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Mrs. Dow Unit Four Chapter 11

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  1. Mrs. DowUnit FourChapter 11 Sustaining Terrestrial Biodiversity: Managing and protecting Ecosystems

  2. Reintroducing Wolves to Yellowstone 8/25/2014 2

  3. Case Study: Reintroducing Wolves to Yellowstone At one time the gray wolf ranged over most of North America 1850-1900- an ~ 2 million wolves were shot, trapped and poisoned by ranchers, hunters, and government employees Trying to make the West and Great Plains safe for livestock and big game

  4. 1973 the ESA (Endangered Species Act) was passed Only ~ 400-500 gray wolves remained in lower 48. Gray wolves an important keystone species They culled the herds of bison, elk and deer The number of bison and elk increased devastating the some of the vegetation, increased erosion and threatened the niches of other species 1995 wolves were reintroduced 2004 the number were up to 760 wolves downgraded them from endangered to threatened

  5. Human impacts on terrestrial biodiversity 11.1 • We have degraded 50-83% of land surface • Cleared 82% of temperate forests for farming • Logged 95% of virgin forests • 98% of tall prairie grassland has disappeared • Extinction rate is 100-10,000x what is was prior to humans

  6. Preservation of biodiversity • Needed for . . . • Goods & services • Scientific information • Recreation • Ecological services • Valuing natural beauty • Leaving capital for future generations

  7. Conservation biology 11.2 • Conservation biology is a multidisciplinary science; its goal is to use emergency responses to slow down the rate at which we are destroying and degrading the earth's biodiversity • Identify hotspots- the most endangered and species-rich ecosystems • Rapid assessment teams (RAT) • Evaluate • Make recommendations • Take emergency actions

  8. Bioinformatics • Applied science of managing, analyzing, communicating biological info • Tools • High-res digitized images • DNA sequencing for identifying microorganisms

  9. 11.3 Public lands National parks and preserves National forests (and Xs) National wildlife refuges

  10. National parks and preserves National forests (and Xs) National wildlife refuges

  11. Public lands in the U.S. 11.3 • Public lands help preserve biodiversity • U.S. has set aside more land than any other nation • More than a 1/3rd of the land in the US consist of publicly owned national forests, resource lands, parks, wildlife refuges and protected wilderness areas • 73% of that is in Alaska • National forests & resource lands (USFS) • Logging, mining, grazing, oil, gas, recreation • National Wildlife Refuges (USFWS) • Protected habitats & breeding grounds • May hunt, trap, fish, mine, log, graze, farm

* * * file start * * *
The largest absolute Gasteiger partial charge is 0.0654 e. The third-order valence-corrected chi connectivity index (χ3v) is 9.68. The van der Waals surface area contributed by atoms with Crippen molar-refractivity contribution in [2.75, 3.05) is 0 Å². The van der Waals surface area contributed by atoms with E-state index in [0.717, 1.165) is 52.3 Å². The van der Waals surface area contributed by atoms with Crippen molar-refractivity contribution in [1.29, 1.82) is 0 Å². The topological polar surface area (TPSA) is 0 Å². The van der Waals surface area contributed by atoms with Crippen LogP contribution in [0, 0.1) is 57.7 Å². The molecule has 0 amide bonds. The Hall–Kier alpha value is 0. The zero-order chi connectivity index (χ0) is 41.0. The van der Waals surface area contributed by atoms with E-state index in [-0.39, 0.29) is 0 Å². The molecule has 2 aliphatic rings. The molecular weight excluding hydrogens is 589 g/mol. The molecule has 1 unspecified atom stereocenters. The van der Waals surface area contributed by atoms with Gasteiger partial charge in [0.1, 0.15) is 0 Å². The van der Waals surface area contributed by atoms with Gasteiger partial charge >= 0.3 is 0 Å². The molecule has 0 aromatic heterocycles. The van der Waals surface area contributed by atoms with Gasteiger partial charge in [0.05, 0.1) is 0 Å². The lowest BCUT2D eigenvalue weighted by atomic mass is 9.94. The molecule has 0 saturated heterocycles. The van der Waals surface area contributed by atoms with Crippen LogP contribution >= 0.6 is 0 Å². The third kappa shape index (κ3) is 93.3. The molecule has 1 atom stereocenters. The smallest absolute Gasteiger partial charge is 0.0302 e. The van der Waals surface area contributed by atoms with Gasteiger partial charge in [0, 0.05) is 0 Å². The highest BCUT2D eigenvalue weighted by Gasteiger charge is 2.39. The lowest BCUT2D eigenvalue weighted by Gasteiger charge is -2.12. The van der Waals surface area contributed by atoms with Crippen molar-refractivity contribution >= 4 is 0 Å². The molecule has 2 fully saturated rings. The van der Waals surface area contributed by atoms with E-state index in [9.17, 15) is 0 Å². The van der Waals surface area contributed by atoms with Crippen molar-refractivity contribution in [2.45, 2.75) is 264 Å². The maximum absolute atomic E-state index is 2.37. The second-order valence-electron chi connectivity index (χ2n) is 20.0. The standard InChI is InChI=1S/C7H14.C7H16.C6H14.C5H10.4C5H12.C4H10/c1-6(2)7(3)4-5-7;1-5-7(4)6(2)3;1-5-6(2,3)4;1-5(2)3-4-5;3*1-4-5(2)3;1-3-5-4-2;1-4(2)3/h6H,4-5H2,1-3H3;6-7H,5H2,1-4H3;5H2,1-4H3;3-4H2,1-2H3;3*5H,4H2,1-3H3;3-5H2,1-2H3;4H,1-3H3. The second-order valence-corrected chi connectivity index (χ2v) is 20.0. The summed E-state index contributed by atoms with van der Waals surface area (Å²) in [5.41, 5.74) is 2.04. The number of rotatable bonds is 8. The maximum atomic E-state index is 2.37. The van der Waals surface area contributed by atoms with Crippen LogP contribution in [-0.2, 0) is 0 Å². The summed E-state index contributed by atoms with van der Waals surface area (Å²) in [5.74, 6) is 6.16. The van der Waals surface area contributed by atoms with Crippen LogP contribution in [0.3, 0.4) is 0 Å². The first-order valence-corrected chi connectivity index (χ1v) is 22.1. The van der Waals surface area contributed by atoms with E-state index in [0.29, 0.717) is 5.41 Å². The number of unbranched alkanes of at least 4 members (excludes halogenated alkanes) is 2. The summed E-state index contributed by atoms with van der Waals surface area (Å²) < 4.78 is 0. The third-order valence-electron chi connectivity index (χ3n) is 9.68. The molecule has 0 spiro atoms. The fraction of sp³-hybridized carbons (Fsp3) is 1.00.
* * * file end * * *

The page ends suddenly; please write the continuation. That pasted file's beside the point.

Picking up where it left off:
12. National Park System (NPS) • Allows camping, hiking, sport fishing, boating, not hunting, mining or oil • National Wilderness Preservation System • Only recreational use

  13. Arctic Circle Arctic Circle 60° EUROPE NORTH AMERICA ASIA 30°N Tropic of Cancer Atlantic Ocean AFRICA Pacific Ocean Pacific Ocean 0° 150° 120° 90° 30°W 0° 60°E 90° 150° SOUTH AMERICA Indian Ocean Tropic of Capricorn AUSTRALIA 30°S Antarctic Circle 60° ANTARCTICA Critical and endangered Threatened Stable or intact Projected Status of Biodiversity 1998–2018

  14. Controversy over using public lands for resources • From an environmentalist approach . . . • Protect biodiversity and habitats • No subsidies for taking resources • Compensation to public for use • Extractors pay for damage • Federal gvt gives billions yearly to private interests

  15. Developers & extractors • No federal funding for admin of land • Cut old trees and replant • Open land to drilling • Dismantling NPS – building theme parks • Support 1872 Mining Law • Repealing Endangered Species Act • Decreasing wetlands

  16. Managing & sustaining forests 11.4 3 types 1. Old growth/frontier Not seriously disturbed by humans/natural disasters • Land at less than market value • Large amounts of diversity • 22% of world’s forest • Logging threatens 33%

  17. 2.Second-growth Develop after human activities/natural forces Secondary succession • 63% of world’s forest 3. Tree plantations/tree farms • Replant & clear-cut one species of tree in regular cycle • 5% of world’s forest

  18. Forest management • Even-aged – tree plantations • Maintains trees about the same age & size • Replaces an old-growth forest • Uneven-aged • Variety of ages & sizes • Promotes diversity • Selectively cut various aged trees • Used for timber, wildlife, recreation

  19. Highway Old growth Building roads into previously inaccessible forests paves the way to their fragmentation, destruction and degradation

  20. Cleared plots for grazing Highway Cleared plots for agriculture

  21. Logging roads • Increase erosion, sediment runoff, affect habitats, loss of biodiversity • Expose forests to invasion by nonnative pests, disease • Access to human pests (ticks) • Disqualify land for protection as wilderness